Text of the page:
Mediation And Arbitration
In a family law mediation process a mediator facilitates the conversation between the parties about legal issues. The mediator holds no power, and does not provide any advice (this is an interest based negotiation). The process is confidential, voluntary and is intended to help parties finalize legal issues.
A family mediation process provides a framework for the parties to determine each party’s interests and to facilitate dialogue about topics such as parenting, spousal/child support, and property division. Where parties are formally married, they must sign their contract in front of independent lawyers before it is enforceable. Even in common law situations it is recommended that lawyers become involved at any point during the mediation process to ensure parties are negotiating from an informed standpoint.
A family arbitration process is different, in that parties leave with a decision on their issues that the arbitrator has made. The parties choose an arbitrator and give the arbitrator decision making power over their specified legal issues. This can save parties from experiencing the delay and expense of contested court proceedings. Parties obtain a private and confidential determination of specified issues which have been remitted to the Arbitrator for decision.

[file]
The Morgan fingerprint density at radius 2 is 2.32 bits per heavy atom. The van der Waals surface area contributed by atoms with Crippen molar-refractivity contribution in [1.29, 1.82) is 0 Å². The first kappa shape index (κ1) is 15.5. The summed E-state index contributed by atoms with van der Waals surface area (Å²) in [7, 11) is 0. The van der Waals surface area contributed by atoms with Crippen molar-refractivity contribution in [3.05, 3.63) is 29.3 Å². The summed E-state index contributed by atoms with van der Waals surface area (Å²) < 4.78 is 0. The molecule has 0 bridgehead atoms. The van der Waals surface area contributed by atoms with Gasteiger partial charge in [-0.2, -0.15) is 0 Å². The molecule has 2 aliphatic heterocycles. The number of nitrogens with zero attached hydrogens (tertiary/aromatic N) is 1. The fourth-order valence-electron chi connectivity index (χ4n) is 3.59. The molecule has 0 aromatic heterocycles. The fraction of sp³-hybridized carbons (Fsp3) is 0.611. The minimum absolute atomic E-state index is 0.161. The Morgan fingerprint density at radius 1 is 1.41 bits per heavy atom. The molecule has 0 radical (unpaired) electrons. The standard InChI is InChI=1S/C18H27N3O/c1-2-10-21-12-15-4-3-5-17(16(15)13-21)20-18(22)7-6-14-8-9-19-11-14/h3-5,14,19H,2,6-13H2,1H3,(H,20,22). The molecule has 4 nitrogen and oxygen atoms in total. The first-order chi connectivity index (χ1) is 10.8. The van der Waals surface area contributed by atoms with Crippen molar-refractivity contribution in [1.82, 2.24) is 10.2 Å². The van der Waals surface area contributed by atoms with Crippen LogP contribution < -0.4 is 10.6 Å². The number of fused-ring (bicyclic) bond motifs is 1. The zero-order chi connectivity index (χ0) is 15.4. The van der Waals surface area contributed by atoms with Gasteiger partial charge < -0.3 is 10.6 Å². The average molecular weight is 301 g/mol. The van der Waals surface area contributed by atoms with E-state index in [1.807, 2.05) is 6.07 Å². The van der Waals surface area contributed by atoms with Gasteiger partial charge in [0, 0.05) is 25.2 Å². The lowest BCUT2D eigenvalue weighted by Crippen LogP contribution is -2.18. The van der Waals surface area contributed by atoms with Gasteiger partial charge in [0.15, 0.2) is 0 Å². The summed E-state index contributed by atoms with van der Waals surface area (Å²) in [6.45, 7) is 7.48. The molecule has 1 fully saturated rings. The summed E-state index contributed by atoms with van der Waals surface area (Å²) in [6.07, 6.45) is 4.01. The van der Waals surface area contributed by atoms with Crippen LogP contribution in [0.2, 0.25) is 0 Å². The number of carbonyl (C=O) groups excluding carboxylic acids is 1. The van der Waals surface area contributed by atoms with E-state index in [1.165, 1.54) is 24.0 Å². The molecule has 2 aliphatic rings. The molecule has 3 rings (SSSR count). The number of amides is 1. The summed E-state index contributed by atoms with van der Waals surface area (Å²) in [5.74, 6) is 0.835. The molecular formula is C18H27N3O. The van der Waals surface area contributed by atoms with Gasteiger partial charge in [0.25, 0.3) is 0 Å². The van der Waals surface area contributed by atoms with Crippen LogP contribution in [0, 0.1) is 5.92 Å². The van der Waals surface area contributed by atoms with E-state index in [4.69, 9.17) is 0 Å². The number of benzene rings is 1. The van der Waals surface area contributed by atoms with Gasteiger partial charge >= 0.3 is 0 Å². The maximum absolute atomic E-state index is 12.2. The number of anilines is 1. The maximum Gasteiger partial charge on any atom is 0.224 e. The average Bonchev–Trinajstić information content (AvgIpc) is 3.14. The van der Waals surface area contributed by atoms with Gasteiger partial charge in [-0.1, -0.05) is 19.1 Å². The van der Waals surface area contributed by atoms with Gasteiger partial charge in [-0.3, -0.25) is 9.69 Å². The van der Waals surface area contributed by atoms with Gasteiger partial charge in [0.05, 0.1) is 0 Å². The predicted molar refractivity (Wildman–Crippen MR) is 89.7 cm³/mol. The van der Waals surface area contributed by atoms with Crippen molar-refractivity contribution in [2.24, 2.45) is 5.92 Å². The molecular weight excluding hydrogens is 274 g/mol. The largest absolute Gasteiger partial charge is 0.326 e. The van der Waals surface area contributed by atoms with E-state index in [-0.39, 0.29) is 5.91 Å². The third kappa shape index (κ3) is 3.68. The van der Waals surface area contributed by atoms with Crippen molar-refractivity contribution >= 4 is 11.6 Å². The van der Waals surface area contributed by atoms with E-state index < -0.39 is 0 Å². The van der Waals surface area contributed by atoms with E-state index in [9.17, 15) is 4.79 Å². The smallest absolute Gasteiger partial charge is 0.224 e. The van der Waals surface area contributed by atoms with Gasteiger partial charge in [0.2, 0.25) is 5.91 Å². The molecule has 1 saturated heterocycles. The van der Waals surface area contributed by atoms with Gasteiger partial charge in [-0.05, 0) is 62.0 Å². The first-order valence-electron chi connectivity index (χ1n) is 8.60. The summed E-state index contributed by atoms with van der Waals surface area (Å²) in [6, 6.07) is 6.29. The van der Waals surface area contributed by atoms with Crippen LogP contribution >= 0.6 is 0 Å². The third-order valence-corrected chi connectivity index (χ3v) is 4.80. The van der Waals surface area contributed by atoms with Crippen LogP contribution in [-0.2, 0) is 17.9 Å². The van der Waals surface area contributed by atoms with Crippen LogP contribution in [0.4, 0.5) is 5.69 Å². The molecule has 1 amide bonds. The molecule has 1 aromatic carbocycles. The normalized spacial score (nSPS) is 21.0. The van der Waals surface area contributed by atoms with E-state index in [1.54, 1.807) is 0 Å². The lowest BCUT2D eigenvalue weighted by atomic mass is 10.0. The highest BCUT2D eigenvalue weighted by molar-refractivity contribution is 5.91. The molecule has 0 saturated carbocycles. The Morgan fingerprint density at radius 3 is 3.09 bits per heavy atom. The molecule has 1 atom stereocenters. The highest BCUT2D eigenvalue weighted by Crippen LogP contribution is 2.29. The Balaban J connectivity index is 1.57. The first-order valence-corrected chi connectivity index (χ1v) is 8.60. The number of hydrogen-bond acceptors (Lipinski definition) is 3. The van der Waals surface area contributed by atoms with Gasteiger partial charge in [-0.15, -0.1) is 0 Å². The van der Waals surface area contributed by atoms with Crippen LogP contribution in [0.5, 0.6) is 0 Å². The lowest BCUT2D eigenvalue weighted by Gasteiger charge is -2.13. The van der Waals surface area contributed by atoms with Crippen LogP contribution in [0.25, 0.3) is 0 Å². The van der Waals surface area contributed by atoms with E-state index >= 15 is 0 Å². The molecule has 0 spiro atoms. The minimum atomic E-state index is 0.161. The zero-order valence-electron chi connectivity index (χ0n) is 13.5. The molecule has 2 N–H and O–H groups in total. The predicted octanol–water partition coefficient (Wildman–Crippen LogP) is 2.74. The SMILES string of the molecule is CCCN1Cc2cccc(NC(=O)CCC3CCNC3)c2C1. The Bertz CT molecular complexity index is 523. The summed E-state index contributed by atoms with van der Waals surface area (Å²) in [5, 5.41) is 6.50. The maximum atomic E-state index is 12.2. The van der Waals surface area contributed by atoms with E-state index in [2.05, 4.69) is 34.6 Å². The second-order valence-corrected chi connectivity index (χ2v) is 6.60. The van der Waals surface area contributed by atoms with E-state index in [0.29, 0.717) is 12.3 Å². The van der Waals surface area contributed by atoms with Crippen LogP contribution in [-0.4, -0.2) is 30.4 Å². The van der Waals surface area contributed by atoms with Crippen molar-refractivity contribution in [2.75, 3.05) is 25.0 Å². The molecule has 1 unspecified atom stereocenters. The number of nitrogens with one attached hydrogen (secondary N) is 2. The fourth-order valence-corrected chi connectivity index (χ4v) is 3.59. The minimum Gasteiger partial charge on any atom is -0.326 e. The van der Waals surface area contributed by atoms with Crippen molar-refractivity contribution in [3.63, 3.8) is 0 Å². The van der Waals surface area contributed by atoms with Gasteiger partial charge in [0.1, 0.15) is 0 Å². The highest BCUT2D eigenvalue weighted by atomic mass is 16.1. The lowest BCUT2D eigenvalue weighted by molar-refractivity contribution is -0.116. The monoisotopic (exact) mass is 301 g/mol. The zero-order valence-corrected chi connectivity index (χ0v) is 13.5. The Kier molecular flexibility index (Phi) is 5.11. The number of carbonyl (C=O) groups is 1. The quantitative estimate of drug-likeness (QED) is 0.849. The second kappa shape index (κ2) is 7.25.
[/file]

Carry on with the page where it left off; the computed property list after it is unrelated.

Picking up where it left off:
There are situations in mediation where the parties have reached impasse and agree that they need a resolution. There is typically great reluctance to move back to a court process. There is, therefore, a hybrid option – Mediation/Arbitration – offered by highly skilled mediators with arbitration training to resolve disputes that have reached impasse. It is important to choose the right professional to deliver this process.
In the Mediation/Arbitration (Med/Arb) process parties sign a retainer agreement in which they agree to start negotiations in mediation but have the option to jointly sign a “Request to Arbitrate” and convert the mediation proceedings into a binding arbitration process on the issues that they specify. Within the arbitration process, the Alberta Arbitration Act allows an arbitrator to use conciliation and other settlement based processes before finally deciding the matter and issuing the Arbitration Award.
The Med/Arb process utilizes all of the information which has been communicated by the parties. The Arbitrator, having decided the matter after hearing from both parties and receiving the documentation produced by them, will issue a written Arbitrator’s Award.
Parties are also welcome to have their legal counsel at the table during the process.
Learn more about how a neutral mediator or arbitrator from Long Family Law Group LLP can help you and your former spouse to reach agreements or receive a decision to deal with your separation matters. Both parties will need to call 780-651-7070 or send us an email to arrange a meeting with a mediator or arbitrator to discuss the mediation and arbitration processes before you commit to going ahead.